Or does He? The greatest failing of the special is that it resolutely refuses to get Haggard on record about what he now believes to be sin, outside of stuff pretty much everybody can agree is wrong. He’s chastised less for cavorting with a man and more for cheating on his wife. If homosexuality is proclaimed to be a sin, that would turn off too much of the audience, and the only people who come close to suggesting such a thing in the course of the special are the angry people who call in to radio shows and ring up Haggard at home to berate him about how the New Testament says he should never hold a position of authority again (the Christians of Colorado Springs are evidently very into the dogma of Paul’s epistles, and one guy tells Ted he’s nothing more than a “Second Peter, chapter two merchandizer”) or ask him, husky voiced, perhaps joking, perhaps suppressing something, whether he “has a craving for a man’s touch.” Everything Haggard says SOUNDS nice, much more in line with what Jesus taught about reaching out to the disenfranchised and downtrodden in local communities and building relationships with them than anything the culture Haggard came out of has said on the subject in years, but it also sounds like it’s built up to make Ted Haggard look great, not to build a truly inclusive church where people can come together in love and acceptance.

Watching Scandalous, it’s almost impossible not to come to two separate conclusions: Ted Haggard is lying about what he did in 2006 (even his generally supportive kids seem skeptical about what he says transpired), and he’s simultaneously come to again believe that homosexuality is wrong. Because the audience for the show is likely to be fairly evenly split between former Haggard acolytes who want to see what he’s become and curious gawkers, it refuses to spell all of this out, choosing to leave it barely expressed, in a way that actively harms the central subject. The true religion of the special isn’t Christianity; it’s reverence for Ted Haggard, the man who didn’t know what else to do with himself but preach, so he started a church. (It’s, indeed, kind of creepy to note how much the special has actively edited out the words “God” or “Jesus,” as if it’s trying to pull a fast one on the audience as to what it’s actually about.)

There are moments when the Haggard who is still rocked by what happened and by the desires he doesn’t want to have but still feels peeks through. He’ll be talking to a parishioner about how hard it is to overcome an addiction, how the craving never really goes away, and for just an instant, the sense that this is a man who can’t run away from a fundamental part of himself will chase itself across his face. Haggard clearly comes from the generation of fundamentalists that believes homosexuality is a choice, all evidence to the contrary. (His kids seem to come from the line of thought that believes homosexuality is predisposed to some degree, and that’s cool, so long as you don’t act on it, which just seems self-defeating.) Yet he’s struggling with how deep this thing goes, with how little he can control it, and in the few, faltering moments when that becomes evident—like a monologue he gives about how he doesn’t think ANYone has the answer as to where sexuality stems from—the special becomes real and human and moving.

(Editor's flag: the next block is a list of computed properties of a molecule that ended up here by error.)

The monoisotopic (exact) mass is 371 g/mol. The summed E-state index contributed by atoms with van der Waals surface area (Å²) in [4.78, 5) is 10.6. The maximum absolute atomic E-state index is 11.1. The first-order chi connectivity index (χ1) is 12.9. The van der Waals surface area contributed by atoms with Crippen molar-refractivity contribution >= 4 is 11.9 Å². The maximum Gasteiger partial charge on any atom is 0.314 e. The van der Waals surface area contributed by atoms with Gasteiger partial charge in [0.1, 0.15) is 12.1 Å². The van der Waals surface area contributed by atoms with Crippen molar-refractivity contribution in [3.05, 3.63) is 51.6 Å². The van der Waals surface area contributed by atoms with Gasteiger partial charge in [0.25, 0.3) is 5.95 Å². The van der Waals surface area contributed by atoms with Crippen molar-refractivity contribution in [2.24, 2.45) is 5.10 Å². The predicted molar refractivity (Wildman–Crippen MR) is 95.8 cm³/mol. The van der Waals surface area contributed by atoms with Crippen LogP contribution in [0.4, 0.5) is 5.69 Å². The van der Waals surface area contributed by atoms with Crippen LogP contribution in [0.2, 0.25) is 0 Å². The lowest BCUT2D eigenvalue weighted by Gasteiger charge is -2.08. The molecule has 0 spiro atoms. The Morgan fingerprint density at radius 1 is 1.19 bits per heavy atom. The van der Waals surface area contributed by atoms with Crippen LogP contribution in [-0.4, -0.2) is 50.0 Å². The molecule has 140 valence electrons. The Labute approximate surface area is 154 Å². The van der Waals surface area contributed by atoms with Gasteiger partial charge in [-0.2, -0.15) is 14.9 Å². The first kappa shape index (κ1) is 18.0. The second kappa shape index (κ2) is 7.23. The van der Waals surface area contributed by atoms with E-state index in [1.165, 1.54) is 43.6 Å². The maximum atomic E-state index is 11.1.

But most of the special isn’t like that. It’s a good PR puff piece, designed to make a troubled man look good, the last stop on the trail that brings people back to a position of public goodwill again. Because the special is conceived as such, it’s unable to really push Haggard, to try to get a better sense of who he is. And for all of its other good qualities—particularly a keen sense of how the fundamentalist Christian community is so insular and closed off to people who are not in it as to be roughly the exact opposite of most of the things Jesus actually taught—the special simply doesn’t work because it presents the man who sits at its center as someone who has refused to do the really hard work of self-reflection, instead treating his new church as a chance to redeem himself, not try to help others find redemption. By refusing to develop a point of view on Ted Haggard, the special becomes vague and centerless.